Migraine is a common health condition, affecting around 1 in every 5 women and 1 in 15 men. Migraine is caused by a pounding, throbbing pain on one side of the head. Symptoms include headaches, nausea, sensitivity to light and increased sensitivity to sound.
A migraine is a severe form of headache that starts with an intense throbbing on one side of the forehead and is accompanied by symptoms like nausea, vomiting, and sensitivity to light. Migraines are persistent and can last from hours to days, affecting the ability to function. Many overlook migraines as a serious condition because they can happen so frequently. However, they can cause significant distress and hinder one's ability to rest, work, socialize, and continue with the daily routine.
Migraines and headaches differ in severity, duration, and additional symptoms. Unlike a regular headache, there are some tell-tale signs of the onset of a migraine, such as sensitivity to sound and smell, fatigue, mood changes, severe thirst, food cravings, lack of appetite, bloating, constipation, or diarrhea. About 60% of people with migraines notice these symptoms in the days leading up to the attack. Migraines can worsen from physical activity or exposure to light or sound. These symptoms are considered part of the 'prodrome' stage of a migraine—which are key indicators that an attack is about to occur. There are four stages of a migraine: 'prodrome,' 'aura,' 'attack,' and 'post-drome,' but not everyone experiences all stages.
The second stage of a migraine is the 'aura' stage; it can occur before or during the migraine. The aura stage primarily involves visual changes as well as other abnormalities, such as:
Seeing shapes, bright spots, light flashes
Loss of vision
Numbness on one side of the body
Pins and needles sensations in the legs or arms
The frequency of a migraine will differ for every person, but it can be as rare as once a year to as frequently as multiple times a month. The symptoms experienced during a migraine attack are the most commonly associated with migraines, including:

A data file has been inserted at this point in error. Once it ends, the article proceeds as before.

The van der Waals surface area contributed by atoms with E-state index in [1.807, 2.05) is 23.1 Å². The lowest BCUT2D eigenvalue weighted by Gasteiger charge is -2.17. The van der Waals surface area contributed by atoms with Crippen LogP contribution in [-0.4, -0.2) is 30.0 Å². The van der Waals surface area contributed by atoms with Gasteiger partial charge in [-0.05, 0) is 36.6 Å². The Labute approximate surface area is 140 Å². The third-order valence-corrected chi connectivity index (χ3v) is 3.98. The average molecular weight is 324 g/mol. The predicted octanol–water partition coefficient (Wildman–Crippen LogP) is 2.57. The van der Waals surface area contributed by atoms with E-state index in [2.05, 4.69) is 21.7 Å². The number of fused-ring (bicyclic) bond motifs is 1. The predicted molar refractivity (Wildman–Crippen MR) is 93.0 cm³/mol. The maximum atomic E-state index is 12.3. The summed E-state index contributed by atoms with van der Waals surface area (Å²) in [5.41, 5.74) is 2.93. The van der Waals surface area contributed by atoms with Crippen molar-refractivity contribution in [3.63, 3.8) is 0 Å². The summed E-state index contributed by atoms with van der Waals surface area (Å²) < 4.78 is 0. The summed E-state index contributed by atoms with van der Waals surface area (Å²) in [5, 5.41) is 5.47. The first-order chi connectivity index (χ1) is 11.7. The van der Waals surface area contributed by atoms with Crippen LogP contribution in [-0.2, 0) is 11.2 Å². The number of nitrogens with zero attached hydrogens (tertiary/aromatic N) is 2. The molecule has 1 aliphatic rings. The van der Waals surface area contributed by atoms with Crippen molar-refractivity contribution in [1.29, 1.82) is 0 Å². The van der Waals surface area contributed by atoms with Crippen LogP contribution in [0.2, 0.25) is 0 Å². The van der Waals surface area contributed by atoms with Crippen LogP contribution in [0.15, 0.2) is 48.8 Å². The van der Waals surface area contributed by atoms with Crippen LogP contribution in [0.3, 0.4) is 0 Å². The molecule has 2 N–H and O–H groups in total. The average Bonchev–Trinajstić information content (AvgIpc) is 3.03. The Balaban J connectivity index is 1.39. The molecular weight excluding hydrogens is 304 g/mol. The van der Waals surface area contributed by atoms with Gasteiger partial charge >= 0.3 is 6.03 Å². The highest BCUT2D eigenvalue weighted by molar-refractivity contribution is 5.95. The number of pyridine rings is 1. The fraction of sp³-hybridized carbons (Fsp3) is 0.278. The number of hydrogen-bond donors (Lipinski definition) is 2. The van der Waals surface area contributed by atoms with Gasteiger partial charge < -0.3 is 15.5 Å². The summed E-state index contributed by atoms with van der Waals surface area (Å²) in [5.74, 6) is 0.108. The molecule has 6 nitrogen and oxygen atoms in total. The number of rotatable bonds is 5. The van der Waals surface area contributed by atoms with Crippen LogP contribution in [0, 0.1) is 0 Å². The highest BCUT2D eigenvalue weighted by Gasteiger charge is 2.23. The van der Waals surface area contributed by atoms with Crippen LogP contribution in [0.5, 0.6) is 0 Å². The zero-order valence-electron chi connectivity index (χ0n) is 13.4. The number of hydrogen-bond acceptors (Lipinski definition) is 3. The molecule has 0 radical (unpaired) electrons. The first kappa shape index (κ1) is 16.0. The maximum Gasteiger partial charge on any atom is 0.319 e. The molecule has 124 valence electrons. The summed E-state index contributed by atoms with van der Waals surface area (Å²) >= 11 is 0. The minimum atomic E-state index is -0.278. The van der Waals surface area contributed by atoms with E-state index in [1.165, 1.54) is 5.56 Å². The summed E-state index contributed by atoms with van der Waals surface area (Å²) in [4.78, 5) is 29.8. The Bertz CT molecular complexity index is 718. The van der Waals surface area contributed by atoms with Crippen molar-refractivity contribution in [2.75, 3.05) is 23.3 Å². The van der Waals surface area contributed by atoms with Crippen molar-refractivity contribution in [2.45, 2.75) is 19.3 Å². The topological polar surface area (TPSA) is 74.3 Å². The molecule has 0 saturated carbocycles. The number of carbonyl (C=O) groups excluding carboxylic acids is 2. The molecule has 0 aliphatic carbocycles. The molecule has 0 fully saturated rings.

Throbbing or pulsing pain on one or both sides of the head
Light, sound, and sometimes smell and touch sensitivity
Nausea and vomiting
A migraine attack often leaves people feeling drained, exhausted, and out of commission immediately following the attack, although in some cases, people report feeling elated.
How can chiropractors help with migraines?
There is no known cure for migraines, but chiropractic treatment can help decrease their intensity and frequency. Chiropractors may apply manual therapy, soft tissue therapy, electrical stimulation, acupuncture or recommend rehabilitation, lifestyle changes, and co-management. If you're looking for a Chiropractor in Coquitlam or Port Moody, you can book an appointment with us at Inspine Therapy for a tailored treatment plan tailored to your needs.
How do you treat migraines?
Aside from chiropractic treatment, massage therapy, medication, home remedies, lifestyle changes, and avoiding triggers can help treat and alleviate the pain of migraine symptoms.
What causes a migraine?
The root cause of migraine headaches remains unclear, but it seems changes in the brain's blood flow can influence migraine pain. Overactive nerve cells transmit signals to blood vessels, triggering brain pain signals. It's still a mystery why these signals are transmitted in the first place; however, hereditary and environmental factors contribute to a migraine's emergence and severity.
Are migraines genetic?
Yes, migraines are hereditary. About 50-75% of people with one or two parents who struggle with migraines are most likely to experience the same conditions. Some studies show that genetic factors also contribute to the type of symptoms and migraine features one will experience.
What triggers a migraine?
Some migraine triggers include:
Emotional stress: stress, anxiety, and tension from work or home can trigger a migraine
Hormonal changes in women: fluctuations in hormones during a period, pregnancy, or menopause can trigger headaches, as well as hormonal medication like birth control or hormone replacement therapy.
Diet: certain foods like salty or processed foods can lead to a migraine, as well as skipping meals.
Smoking: The nicotine from smoking and smelling cigarette smoke can cause blood vessels in the brain to constrict, triggering the onset of a migraine.
Caffeine: getting too much or too little of your regular dosage of caffeine can cause a headache.
Weather changes: Changes in weather—or specific changes in barometric pressure in the air can result in brain imbalances and spring on a headache
Changes in sleep pattern: some people experience migraines after not getting enough rest, too much sleep, or jet lag.
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Our services include massage, chiropractic, acupuncture, active rehab, clinical counselling, and pilates. Visit our newly renovated clinic and book your appointment today!